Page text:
Alliance Seating & Mobility home-grows ATPs
NEW BRAUNFELS, Texas - Sixty percent of The Scooter Store employees who have participated in its new program for prospective assistive technology professionals (ATPs) have passed the exam.
"It's a tough test, so we're excited to get this kind of pass rate," said Scott Higley, vice president of The Scooter Store's complex rehab division, Alliance Seating & Mobility.
The industry estimates that, on average, about 50% of providers pass the ATP exam. (Clinicians and therapists fare better--about 85% of them pass the exam.)
The program was developed by one of Alliance's ATPs, with help from the University of Pittsburgh. The philosophy behind the program: Studying the exam in "easy-to-digest" sections and taking multiple practice exams, Higley said.
Eighteen employees have passed the exam in the past six months. All of them have daily contact with patients; most of them conduct evaluations for standard power wheelchairs, Higley said.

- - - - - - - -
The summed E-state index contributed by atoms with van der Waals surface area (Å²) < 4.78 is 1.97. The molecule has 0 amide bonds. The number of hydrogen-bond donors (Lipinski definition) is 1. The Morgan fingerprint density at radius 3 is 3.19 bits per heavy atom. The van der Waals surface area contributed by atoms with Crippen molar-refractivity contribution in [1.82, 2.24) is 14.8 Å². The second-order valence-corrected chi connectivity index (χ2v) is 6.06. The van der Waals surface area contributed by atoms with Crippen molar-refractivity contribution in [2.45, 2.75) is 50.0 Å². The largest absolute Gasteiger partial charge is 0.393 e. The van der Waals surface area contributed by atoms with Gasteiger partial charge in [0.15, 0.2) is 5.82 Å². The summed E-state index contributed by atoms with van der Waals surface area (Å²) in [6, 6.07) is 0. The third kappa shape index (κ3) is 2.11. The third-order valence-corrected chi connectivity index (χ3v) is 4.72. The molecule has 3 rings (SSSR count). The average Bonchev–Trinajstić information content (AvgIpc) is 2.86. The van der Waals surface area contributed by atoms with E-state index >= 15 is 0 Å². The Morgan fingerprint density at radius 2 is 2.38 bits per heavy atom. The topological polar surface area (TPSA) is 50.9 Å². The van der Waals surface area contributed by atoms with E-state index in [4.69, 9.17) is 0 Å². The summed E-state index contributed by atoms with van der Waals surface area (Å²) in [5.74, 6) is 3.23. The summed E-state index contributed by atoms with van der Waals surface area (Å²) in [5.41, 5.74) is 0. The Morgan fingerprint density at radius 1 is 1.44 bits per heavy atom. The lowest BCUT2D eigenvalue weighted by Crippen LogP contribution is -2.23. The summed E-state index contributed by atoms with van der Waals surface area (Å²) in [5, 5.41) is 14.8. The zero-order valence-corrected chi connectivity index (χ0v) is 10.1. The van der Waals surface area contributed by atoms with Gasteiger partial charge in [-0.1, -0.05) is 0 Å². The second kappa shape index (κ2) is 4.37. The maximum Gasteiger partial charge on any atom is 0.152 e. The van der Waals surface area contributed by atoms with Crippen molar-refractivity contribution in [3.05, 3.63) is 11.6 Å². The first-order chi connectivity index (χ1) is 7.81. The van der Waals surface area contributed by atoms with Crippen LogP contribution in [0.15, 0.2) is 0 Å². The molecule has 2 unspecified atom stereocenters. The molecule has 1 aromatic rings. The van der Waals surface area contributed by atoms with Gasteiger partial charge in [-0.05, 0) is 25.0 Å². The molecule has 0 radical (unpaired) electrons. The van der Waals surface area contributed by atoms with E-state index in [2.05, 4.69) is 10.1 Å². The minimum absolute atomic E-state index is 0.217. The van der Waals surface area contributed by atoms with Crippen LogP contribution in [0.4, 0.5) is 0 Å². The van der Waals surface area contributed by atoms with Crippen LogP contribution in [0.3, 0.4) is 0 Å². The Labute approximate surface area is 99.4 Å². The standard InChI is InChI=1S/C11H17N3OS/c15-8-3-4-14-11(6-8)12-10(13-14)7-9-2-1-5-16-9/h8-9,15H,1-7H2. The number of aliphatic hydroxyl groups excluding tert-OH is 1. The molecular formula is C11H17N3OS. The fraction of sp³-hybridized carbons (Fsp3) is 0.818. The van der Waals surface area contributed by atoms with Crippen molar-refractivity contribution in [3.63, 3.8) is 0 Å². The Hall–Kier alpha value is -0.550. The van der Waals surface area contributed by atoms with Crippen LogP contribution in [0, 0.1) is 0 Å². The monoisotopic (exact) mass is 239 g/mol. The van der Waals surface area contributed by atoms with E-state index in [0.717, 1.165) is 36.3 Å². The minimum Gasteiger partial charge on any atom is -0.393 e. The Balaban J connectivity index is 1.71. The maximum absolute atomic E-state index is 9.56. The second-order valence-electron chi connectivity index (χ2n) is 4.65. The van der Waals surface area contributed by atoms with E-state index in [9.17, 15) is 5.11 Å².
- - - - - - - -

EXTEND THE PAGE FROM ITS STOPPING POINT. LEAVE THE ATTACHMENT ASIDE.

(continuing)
Some of the employees who passed the exam will remain in their existing roles ("They just wanted more knowledge," Higley said). Others will receive additional training (on product selection and disease diagnoses) and mentoring (from current ATPs), Higley said.
"We want them to have hands-on experience," he said. "They can't just pass the test and call it good."
It goes without saying, Higley said, that all employees meet RESNA's educational and work requirements for ATPs.
Alliance has spent the past two years building its roster of ATPs. Most recently, it added Rafy Ibarra, who previously worked at Sunrise Medical; and K.C. Clark, who previously worked at Coram. Medicare requires providers to have ATPs on staff to provide certain complex power wheelchairs.
Alliance now serves complex rehab customers in more than 50 cities across the country.